Sunday, January 15, 2012

The Weird Maple Leaf Quilt

Some time ago, maybe as long as five or six years ago, my friend Lori shared a picture of some leaf blocks she was making.

They are called Ozark Maple Leaves and came out of a book published in 2002 called Nickel Quilts: Great Designs from 5 Inch Scraps

It caught my attention, you know how that goes with butterfly brain, "Oooh pretty!" quickly followed by "I want!" I had the book so a quick rummage in my scrap box allowed me to get started on yet another new project.

These are not your standard Maple Leaf block, they tessellate, or interlock. Two little triangle wedges of the background in every leaf and two triangles of the focus fabric in the setting squares. Not as complicated as it sounds because you make them in pairs, or four patches.

I made quite a few blocks from the scrap bag, put them away and forgot about them. I rediscovered 20 of them last year, I could have sworn there were more and they may show up one day yet as these things do when you live in one place too long.

After throwing two away as beyond ugly (and warped) this was the best setting I could come up with so as not to have to make more. I didn't buy any fabric, setting triangles and borders came from stash.

I think my quilt (above) looks weird because the blocks are set on point. The strong and dark outer side setting triangle fabric overwhelms the blocks while making the light setting squares pop, but not attractively. The sample quilt in the book, shown at right, is approximately 74" x 98" and much prettier. Her blocks are the same size as mine, they just look much less clunky in a straight setting. I have seen a beautiful table runner made from a similar block too.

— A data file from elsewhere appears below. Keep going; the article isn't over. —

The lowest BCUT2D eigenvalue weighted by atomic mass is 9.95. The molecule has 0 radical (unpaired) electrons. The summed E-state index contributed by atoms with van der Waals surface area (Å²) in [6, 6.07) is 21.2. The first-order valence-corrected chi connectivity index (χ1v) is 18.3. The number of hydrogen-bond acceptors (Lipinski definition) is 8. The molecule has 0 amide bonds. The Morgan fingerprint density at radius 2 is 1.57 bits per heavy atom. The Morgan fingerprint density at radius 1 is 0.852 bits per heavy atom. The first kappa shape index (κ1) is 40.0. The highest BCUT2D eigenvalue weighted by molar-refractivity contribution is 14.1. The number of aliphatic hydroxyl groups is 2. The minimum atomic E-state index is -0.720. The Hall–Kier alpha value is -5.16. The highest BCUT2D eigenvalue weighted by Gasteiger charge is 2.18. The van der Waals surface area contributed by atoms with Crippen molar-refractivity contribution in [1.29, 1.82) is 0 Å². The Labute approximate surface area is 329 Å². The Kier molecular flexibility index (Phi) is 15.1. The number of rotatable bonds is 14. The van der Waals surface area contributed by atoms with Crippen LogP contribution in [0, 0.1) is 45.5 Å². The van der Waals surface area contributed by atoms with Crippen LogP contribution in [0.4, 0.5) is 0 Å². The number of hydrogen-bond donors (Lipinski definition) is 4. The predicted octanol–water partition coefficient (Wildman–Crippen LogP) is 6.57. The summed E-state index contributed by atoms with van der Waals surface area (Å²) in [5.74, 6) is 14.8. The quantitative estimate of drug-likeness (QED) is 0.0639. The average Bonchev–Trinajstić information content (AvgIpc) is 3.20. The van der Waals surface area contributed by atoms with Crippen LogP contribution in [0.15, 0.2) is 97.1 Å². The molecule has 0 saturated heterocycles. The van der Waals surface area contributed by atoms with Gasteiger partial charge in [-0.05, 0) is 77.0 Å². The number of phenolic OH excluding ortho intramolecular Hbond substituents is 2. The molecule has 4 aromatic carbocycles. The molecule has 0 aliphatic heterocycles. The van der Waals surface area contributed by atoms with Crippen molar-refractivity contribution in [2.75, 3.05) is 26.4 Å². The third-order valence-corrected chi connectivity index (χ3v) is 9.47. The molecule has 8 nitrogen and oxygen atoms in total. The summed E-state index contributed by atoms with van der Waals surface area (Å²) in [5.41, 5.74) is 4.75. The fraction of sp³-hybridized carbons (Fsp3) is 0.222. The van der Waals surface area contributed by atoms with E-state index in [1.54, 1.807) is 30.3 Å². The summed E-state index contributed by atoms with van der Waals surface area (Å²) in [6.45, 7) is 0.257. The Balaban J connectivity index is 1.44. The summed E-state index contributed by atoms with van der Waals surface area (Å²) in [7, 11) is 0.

Lori quilted it and bound it for me, she likes it. I think she has to say that because she is my friend and doesn't want to hurt my feelers. I will let you know what I think about it when I get to South Dakota next month! I do know the quilting will be flawless and the binding will have invisible hand finished stitching because that is what Lori does.

Y'all come back!


  1. You're being entirely too hard on your quilt. You used what you had and I think it looks just fine. Us quilters are our own greatest critics too often. If you don't like it you can always donate it somewhere. I'm sure someone would be very happy to get it.

  2. The quilt looks exactly perfect -- nothing needs to be changed!

  3. The Ozark Maple Leaf pattern did not originate with the magazine you mentioned. According to Barbara Brackman's Encyclopedia of Pieced Quilt Patterns it was first published in the Ladies' Home Journal magazine in 1900, where it was called "Maple Leaf Design." Other names for the block are Broad Arrows, Arabic Latticework, and Fig Leaf.

  4. Thank you for sharing that information Annie! Do you think the original pattern in the Ladies Home Journal was smaller than the 6" finished size commonly used today?